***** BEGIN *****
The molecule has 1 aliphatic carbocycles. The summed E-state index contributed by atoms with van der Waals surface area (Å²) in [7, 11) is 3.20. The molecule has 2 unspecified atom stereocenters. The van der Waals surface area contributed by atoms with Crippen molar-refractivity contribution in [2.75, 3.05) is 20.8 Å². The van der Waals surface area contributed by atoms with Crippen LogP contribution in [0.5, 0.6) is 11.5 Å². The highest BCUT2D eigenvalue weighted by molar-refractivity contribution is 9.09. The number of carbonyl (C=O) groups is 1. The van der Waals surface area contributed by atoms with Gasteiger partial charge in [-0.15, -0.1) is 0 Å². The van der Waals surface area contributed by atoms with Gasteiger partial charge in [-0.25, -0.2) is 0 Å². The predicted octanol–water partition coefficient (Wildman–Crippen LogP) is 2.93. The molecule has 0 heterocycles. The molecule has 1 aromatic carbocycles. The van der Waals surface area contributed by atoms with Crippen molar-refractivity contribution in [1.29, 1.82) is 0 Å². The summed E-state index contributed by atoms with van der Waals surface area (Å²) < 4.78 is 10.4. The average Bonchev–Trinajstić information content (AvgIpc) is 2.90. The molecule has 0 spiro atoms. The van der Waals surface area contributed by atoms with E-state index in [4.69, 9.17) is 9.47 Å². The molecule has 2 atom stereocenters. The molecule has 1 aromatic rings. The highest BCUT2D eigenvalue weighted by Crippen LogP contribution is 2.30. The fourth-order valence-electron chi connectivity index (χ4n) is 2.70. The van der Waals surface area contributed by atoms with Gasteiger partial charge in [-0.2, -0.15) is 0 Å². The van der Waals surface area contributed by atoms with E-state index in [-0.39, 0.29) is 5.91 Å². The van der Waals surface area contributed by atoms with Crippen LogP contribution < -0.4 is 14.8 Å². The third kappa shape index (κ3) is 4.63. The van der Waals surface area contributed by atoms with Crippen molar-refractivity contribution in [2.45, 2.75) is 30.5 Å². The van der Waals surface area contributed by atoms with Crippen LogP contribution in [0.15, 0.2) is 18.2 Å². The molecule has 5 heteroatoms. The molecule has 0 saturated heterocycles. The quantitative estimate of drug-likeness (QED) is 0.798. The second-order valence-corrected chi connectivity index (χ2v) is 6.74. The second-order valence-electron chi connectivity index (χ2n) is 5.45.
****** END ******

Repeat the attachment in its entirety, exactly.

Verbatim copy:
The molecule has 1 aliphatic carbocycles. The summed E-state index contributed by atoms with van der Waals surface area (Å²) in [7, 11) is 3.20. The molecule has 2 unspecified atom stereocenters. The van der Waals surface area contributed by atoms with Crippen molar-refractivity contribution in [2.75, 3.05) is 20.8 Å². The van der Waals surface area contributed by atoms with Crippen LogP contribution in [0.5, 0.6) is 11.5 Å². The highest BCUT2D eigenvalue weighted by molar-refractivity contribution is 9.09. The number of carbonyl (C=O) groups is 1. The van der Waals surface area contributed by atoms with Gasteiger partial charge in [-0.15, -0.1) is 0 Å². The van der Waals surface area contributed by atoms with Gasteiger partial charge in [-0.25, -0.2) is 0 Å². The predicted octanol–water partition coefficient (Wildman–Crippen LogP) is 2.93. The molecule has 0 heterocycles. The molecule has 1 aromatic carbocycles. The van der Waals surface area contributed by atoms with Crippen molar-refractivity contribution in [1.29, 1.82) is 0 Å². The summed E-state index contributed by atoms with van der Waals surface area (Å²) < 4.78 is 10.4. The average Bonchev–Trinajstić information content (AvgIpc) is 2.90. The molecule has 0 spiro atoms. The van der Waals surface area contributed by atoms with E-state index in [4.69, 9.17) is 9.47 Å². The molecule has 2 atom stereocenters. The molecule has 1 aromatic rings. The highest BCUT2D eigenvalue weighted by Crippen LogP contribution is 2.30. The fourth-order valence-electron chi connectivity index (χ4n) is 2.70. The van der Waals surface area contributed by atoms with Gasteiger partial charge in [-0.2, -0.15) is 0 Å². The van der Waals surface area contributed by atoms with E-state index in [-0.39, 0.29) is 5.91 Å². The van der Waals surface area contributed by atoms with Crippen LogP contribution < -0.4 is 14.8 Å². The third kappa shape index (κ3) is 4.63. The van der Waals surface area contributed by atoms with Crippen molar-refractivity contribution in [2.45, 2.75) is 30.5 Å². The van der Waals surface area contributed by atoms with Crippen LogP contribution in [0.15, 0.2) is 18.2 Å². The molecule has 5 heteroatoms. The molecule has 0 saturated heterocycles. The quantitative estimate of drug-likeness (QED) is 0.798. The second-order valence-corrected chi connectivity index (χ2v) is 6.74. The second-order valence-electron chi connectivity index (χ2n) is 5.45.